I’ve been riding on a trail between my house and downtown Portland for about six months now. I usually see a group of people sitting at the picnic tables. I know they live by the trail because it’s the same people each time, not like downtown where the faces are different every time. I’ve seen folks gathered around one man in particular cooking dinner or hanging out with his dog. He also has this bike with a trailer, so I figured he’s their mayor.
I tend to like people on bikes, so I wanted to say hello. One day I almost did but chickened out at the last minute. I hadn’t really thought about what I wanted to say other than that I noticed him and his group and… yeah, I don’t know and what.
Three friends flew to Portland to make the drive to Burning Man with me this year. I hadn’t thought about the fact that all of the leftovers would become mine to deal with. It’s all stuff I won’t use, so I was going to put it out on the street and let people take what they wanted (that happens here in Portland). But then I remembered the people on the bike trail. I hopped on my bike, rode down to find that guy and ask him if they could use our extra supplies.
It was important to me that I ask if they wanted them rather than assume my discards were automatically of use. I rode up and introduced myself to Mark and explained the situation. He said they would make use of anything I could give them. I asked where he’d be the following morning (Saturday) and he said, “Just down here. There’s not much to do down here on the weekends.” I laugh along with him because I know what he’s saying—the bike trail’s different on the weekends.
Saturday morning I woke up and started packing. It was my birthday, and I was on a mission. I loaded up my rainbows-and-unicorns backpack with our extra Burning Man food. There were the opened packages of baby wipes, hand sanitizer and other personal comforts. An extra flashlight, some antibiotic ointment, leftover dog treats. Then I found a pound of coffee and thought, I bet no one ever brings coffee. I’m always waiting for it at Burning Man, always happy for it in everyday life, and I’m guilty of hoarding even bad coffee for those times of emergency. And since it’s my birthday, some whiskey.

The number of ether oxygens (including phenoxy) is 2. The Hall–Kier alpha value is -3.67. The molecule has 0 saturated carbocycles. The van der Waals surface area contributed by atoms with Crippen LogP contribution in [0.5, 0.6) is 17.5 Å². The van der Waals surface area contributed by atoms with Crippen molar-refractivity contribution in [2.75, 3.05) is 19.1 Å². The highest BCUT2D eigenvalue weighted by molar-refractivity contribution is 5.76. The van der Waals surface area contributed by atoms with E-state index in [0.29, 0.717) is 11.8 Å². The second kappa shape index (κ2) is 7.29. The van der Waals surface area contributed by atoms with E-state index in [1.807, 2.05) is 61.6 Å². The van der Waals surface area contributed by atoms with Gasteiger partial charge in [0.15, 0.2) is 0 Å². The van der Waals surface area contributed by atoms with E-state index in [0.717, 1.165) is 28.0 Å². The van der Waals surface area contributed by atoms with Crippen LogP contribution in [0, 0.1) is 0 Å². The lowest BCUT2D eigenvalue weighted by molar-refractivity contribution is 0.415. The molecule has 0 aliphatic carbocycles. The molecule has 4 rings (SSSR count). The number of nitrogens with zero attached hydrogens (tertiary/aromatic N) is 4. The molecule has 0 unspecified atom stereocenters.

I rode down and Mark wasn’t up yet. I made my normal loop through downtown to the beaver and back and started back home. On my way back I stopped and made the delivery. As I went through the inventory he was appreciative of everything, but especially excited about the coffee. He thanked me, we shook hands again, and I told him that we’d see each other on the trail. I wave every time I ride by now. I don’t know if Mark sees me or not, but I definitely see him.
This experience has brought home something very important to me: that I think every one of us is entitled to enjoyment in life. I feel society pays attention to the mechanics of need—providing the most calories or the warmest clothing or whatever provides a measurable result—and ignores that the recipients are people. People like you and me, for whom even a small token of care, of honest concern, a gift given truly with nothing expected in return, means the world.
As we enter the cold months I encourage everyone to do whatever they can for those who aren’t as fortunate as you, even if it’s just an acknowledgment that you see them and don’t quite know what to make of it.